I think if we had more or later letters from Paul, or if he had been allowed to develop his theology further, he may have eventually dropped the Pharsisaical nonsense and pushed Christianity so far into mysticism and universalism. It may have even precluded many writings of the church fathers who steered the religion into the form that we see it today. If you read his letters in chronological order, you can definitely seem him heading in that direction.

    Still, I wonder if he’d be surprised to learn that the letters he wrote would eventually become holy writ and co-equal with the words of Jesus. That would be like making Jefferson’s letters part of the Consitution.

  5. I don’t know how far away from Jesus’ teachings Paul was, because I don’t know how far to trust Acts. It was, after all, written by one of the Evangelists, and its source material (for the problems with James) seems to be largely the letters of Paul. “Luke” may even have been a member of the same party as wrote the Pastorals (if you accept a late date for Luke which I’m not convinced of). I don’t see any great difference between Paul and the other authentically early material (“Q”) beyond the natural changes from the shift in social class and region.

  6. Yeah, but “Q” is merely a sayings document and probably post-dates Paul by a few years, plus I think it was produced by and for a Jewish audience, where Paul focused almost exclusively on Greco-Romans.

    I only say this because both Mark and Matthew are obviously written by Jews for Jews (especially Matthew), while Paul’s letters were crafted for Gentiles, who wouldn’t really care about all that backstory and why Jesus was supposed to be historically significant for the Jews (not humanity).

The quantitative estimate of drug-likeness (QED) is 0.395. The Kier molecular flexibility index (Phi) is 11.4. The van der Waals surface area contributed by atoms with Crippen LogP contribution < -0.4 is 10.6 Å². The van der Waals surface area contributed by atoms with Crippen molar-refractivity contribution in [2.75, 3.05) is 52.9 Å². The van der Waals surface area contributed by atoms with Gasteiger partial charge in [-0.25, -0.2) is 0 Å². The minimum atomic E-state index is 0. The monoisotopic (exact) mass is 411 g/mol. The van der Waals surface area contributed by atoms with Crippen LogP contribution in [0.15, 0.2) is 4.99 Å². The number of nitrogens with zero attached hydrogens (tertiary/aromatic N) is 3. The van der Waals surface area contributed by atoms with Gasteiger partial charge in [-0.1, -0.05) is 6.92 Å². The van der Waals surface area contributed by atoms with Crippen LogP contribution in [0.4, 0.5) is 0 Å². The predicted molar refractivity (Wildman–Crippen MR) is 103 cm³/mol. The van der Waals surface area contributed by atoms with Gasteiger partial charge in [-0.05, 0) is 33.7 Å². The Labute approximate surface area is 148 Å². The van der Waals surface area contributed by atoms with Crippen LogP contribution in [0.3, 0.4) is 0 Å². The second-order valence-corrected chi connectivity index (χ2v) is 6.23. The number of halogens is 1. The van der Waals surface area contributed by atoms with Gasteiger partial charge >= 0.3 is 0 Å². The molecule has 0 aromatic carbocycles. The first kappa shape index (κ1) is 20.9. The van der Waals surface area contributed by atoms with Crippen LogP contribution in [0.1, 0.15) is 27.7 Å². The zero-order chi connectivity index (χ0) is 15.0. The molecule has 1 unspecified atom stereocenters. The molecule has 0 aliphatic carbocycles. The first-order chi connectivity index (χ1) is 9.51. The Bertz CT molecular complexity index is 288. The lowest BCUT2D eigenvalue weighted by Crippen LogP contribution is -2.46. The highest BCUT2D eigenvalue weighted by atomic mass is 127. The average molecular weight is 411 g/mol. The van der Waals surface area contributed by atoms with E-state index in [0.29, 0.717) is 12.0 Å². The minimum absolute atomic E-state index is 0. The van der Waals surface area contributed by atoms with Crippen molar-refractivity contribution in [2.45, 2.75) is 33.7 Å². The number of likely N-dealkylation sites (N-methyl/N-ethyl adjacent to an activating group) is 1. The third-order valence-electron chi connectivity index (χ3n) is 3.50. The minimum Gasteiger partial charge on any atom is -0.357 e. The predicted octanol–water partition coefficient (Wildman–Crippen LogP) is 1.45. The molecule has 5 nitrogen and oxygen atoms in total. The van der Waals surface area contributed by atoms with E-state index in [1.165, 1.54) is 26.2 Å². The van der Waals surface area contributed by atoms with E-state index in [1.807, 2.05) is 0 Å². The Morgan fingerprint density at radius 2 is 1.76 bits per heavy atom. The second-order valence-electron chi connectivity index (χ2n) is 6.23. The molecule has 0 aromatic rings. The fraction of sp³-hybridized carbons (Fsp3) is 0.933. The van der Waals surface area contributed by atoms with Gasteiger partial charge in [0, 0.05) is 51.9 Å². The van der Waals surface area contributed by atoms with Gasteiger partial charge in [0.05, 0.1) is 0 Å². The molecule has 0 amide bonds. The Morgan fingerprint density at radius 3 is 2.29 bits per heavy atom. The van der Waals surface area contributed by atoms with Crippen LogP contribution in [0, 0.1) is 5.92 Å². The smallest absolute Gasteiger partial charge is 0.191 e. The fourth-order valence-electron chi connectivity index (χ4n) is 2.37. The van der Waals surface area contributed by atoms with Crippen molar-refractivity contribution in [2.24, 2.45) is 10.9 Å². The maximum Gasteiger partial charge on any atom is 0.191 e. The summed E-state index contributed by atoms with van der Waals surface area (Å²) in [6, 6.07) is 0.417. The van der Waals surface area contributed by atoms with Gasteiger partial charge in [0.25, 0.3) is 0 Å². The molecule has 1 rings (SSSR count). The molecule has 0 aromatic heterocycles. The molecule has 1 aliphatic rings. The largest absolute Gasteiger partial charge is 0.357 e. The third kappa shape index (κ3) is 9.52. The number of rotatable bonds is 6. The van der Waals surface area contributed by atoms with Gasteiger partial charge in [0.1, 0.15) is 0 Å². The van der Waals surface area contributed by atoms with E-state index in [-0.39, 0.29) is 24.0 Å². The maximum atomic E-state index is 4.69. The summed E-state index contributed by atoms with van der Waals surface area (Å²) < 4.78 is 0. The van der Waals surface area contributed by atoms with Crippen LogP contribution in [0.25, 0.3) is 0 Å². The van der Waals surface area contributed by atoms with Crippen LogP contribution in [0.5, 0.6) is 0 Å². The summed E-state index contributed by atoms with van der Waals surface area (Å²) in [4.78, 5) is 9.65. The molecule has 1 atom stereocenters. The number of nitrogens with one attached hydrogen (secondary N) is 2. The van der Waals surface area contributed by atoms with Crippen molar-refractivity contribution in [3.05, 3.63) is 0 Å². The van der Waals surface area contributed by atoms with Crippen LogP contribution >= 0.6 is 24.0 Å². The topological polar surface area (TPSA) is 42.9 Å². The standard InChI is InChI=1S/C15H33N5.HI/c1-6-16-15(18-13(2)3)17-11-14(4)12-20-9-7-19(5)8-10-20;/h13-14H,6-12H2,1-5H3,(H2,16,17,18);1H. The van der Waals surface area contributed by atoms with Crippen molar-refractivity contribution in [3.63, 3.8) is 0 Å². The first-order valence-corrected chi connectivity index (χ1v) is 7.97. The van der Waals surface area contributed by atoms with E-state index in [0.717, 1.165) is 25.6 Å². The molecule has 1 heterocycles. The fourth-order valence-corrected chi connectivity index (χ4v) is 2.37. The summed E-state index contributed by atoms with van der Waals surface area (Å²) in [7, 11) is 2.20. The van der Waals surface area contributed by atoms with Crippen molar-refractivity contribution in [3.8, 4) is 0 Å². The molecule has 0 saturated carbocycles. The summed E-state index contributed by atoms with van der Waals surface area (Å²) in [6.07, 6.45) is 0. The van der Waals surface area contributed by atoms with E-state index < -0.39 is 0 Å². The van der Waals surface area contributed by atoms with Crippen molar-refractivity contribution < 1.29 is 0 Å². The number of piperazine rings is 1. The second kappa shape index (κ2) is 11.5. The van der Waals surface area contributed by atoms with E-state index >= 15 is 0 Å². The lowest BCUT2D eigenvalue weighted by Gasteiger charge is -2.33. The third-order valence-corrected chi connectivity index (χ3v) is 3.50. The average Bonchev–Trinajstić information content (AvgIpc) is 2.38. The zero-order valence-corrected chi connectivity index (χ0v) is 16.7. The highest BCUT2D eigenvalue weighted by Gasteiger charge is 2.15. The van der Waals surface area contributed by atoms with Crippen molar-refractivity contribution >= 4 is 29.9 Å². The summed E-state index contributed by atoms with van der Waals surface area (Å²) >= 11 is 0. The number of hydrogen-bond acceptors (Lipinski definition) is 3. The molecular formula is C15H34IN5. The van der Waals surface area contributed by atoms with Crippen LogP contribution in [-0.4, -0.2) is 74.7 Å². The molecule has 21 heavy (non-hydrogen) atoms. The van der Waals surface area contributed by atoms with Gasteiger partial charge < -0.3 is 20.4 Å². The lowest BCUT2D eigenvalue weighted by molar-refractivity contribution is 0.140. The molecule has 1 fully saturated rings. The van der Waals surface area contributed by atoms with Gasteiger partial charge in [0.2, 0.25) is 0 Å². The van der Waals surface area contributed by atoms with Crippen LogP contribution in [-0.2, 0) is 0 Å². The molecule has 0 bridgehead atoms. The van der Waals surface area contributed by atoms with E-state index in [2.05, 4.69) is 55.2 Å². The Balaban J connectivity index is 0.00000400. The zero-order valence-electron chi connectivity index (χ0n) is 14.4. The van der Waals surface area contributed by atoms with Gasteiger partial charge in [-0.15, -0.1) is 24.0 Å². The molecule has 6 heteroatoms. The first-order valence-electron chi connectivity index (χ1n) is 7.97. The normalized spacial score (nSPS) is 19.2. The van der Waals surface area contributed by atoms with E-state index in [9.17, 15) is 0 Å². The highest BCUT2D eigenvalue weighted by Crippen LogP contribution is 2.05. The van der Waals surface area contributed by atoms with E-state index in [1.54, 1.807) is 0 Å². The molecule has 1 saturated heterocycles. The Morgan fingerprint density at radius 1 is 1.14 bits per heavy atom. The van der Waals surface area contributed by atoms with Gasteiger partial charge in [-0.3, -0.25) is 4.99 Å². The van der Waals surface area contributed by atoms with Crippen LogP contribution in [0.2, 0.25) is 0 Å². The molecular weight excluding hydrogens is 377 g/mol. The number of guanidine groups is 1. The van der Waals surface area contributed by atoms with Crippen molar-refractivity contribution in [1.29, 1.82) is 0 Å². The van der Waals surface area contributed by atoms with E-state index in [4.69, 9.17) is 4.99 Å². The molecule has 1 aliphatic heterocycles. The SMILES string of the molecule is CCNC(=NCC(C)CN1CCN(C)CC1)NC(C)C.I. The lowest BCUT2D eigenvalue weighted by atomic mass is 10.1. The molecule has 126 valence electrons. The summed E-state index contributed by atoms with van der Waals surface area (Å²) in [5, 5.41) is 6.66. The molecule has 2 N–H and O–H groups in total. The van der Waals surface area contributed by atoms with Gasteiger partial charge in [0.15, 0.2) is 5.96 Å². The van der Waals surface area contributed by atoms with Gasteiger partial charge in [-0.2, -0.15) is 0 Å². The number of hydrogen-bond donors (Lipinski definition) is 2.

While Jesus does have an egalitarian bent (“the rain falls on the good as well as the bad” or the Jew and the Gentile), he is a Jew teaching to other Jews wihin a context that all of them understand. I don’t see anything in the early gospels that portray Jesus as being a universalist, or as anything other than a teacher who fulfills a Mosaic function. Instead of freeing the people from physical bondage from Pharoah, he supposedly sets people free from the spiritual bondage of death.

    Paul, however, goes way beyond Jesus’ scope and rpesents him as something more than the early gospels present him. I can see the Q sayings as being an initial starting point for Paul, but he pretty much formulated a primitive theology out of his own reasoning. I usually consider him apart from the real Jesus movement.

    He happens to be an early tangent that gained traction and success due to successful evangelization over a wide area in well-populated and influential cities.

    The early gospel writers (Mark and Matthew) were Jews living in and around Judea just after the failed revolt and destruction of the Temple, and I think that is the pivotal moment in the Jewish-Christian community. It’s when their identity really began to take shape and they started writing down their stories. They had to figure out who they were, who Jesus was, and what his and their role in the world was supposed to be.

    I this community developed concurrently with the Pauline churches until they eventually hit a merge point and started working things out together around the turn of the first century.